Freedom and privacy on the Internet can be realised on basic principles of human rights and good governance

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In our day and age the internet embodies the dynamism that has come to be a part of the life of a great segment of global population. More than twenty-five billion people in the world use the internet, a global virtual network of communication and information exchange, for socialising, running businesses, buying goods and services and enhancing knowledge. There are payment gateways like Paypal, Visa, American Express which facilitate commercial transactions and there are social networking platforms such as Twitter and Facebook for people to socialise with people around the world. Online News portals, blogs, and Open-access journals and repositories are used for accumulating knowledge. In such a context it’s necessary to think of the best possible ways to ensure that the colossal amount of data created by our activities on this space should be protected along with the individuals’ freedom and integrity.
The issues that need attention
The ideal approach that the State should adopt vis-a-vis the internet has been a subject of debate since at least the 1990s. A prominent position in the whole debate emerged when John Perry Barlow wrote “A Declaration of the Independence of Cyberspace” in 1996 which advocated complete independence of the internet from the bounds of State power, proclaiming the internet as the last bastion of free thought, knowledge sharing and expression where the users developed self-regulating practices. The internet users were “forming their own Social Contract” and did not require the force of the government to protect against abuses. The abuses perpetrated by many a government around the world either in the form of extensive dragnet surveillance of people’s metadata, as the NSA revelations have shown,...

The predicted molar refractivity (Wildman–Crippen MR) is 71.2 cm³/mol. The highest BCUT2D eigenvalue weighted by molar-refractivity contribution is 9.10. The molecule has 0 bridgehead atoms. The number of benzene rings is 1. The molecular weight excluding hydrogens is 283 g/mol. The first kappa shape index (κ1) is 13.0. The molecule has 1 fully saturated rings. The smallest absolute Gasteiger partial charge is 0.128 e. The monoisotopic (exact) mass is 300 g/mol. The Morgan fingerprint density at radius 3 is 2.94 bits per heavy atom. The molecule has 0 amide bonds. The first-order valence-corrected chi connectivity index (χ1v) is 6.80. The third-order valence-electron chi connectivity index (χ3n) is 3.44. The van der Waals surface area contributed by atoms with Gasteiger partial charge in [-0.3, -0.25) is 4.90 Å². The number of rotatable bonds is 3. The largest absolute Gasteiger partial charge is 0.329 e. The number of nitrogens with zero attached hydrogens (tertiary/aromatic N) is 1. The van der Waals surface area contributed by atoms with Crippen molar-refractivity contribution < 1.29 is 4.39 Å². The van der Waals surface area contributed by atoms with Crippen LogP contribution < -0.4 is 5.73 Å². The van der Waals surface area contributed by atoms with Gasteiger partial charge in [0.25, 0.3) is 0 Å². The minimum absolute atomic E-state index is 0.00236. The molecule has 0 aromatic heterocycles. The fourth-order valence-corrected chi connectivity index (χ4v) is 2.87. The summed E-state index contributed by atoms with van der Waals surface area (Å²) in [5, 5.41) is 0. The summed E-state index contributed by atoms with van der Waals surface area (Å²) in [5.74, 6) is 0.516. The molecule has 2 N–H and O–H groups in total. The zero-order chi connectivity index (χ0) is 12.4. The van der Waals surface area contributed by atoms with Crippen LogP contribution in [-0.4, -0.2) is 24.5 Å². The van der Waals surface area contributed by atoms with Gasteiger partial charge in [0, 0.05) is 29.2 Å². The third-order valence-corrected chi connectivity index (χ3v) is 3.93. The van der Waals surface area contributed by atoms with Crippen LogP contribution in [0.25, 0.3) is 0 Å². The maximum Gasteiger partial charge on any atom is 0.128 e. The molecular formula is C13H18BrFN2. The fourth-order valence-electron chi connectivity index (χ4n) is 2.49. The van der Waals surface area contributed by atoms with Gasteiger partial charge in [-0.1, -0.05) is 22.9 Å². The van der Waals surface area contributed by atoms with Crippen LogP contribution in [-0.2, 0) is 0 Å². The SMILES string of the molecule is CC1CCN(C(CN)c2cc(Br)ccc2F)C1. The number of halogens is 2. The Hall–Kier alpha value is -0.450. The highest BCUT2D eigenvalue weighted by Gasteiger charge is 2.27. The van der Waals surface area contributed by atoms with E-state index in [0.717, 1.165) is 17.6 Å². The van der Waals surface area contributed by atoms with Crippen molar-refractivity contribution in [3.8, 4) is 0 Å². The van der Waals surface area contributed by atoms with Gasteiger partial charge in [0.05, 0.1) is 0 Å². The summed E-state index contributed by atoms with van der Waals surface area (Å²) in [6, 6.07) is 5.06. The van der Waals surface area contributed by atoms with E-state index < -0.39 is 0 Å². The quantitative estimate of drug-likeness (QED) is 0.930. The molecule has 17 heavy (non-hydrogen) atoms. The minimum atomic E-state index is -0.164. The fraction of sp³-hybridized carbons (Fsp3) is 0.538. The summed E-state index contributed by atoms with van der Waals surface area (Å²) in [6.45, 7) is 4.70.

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...-non of modern life. It is a medium of communication, social life, activism and information exchange and commercial transactions that produces a great amount of data about individuals using it. The protection of such data from state abuses is of paramount concern. This is especially so in the light of the recent revelations about the National Security Agency’s surveillance activities. The silver lining is that these revelations have brought focus back to the unaccountable monitoring and suppression of freedom on the internet that the state is capable of since a very long time. The opportunity that this renewed focus on protection of freedom and privacy brings with it can be best put to use when the principle of minimalist, limited government is recognised globally and multiple stakeholders apart from the state are given a greater say in how the internet is regulated.

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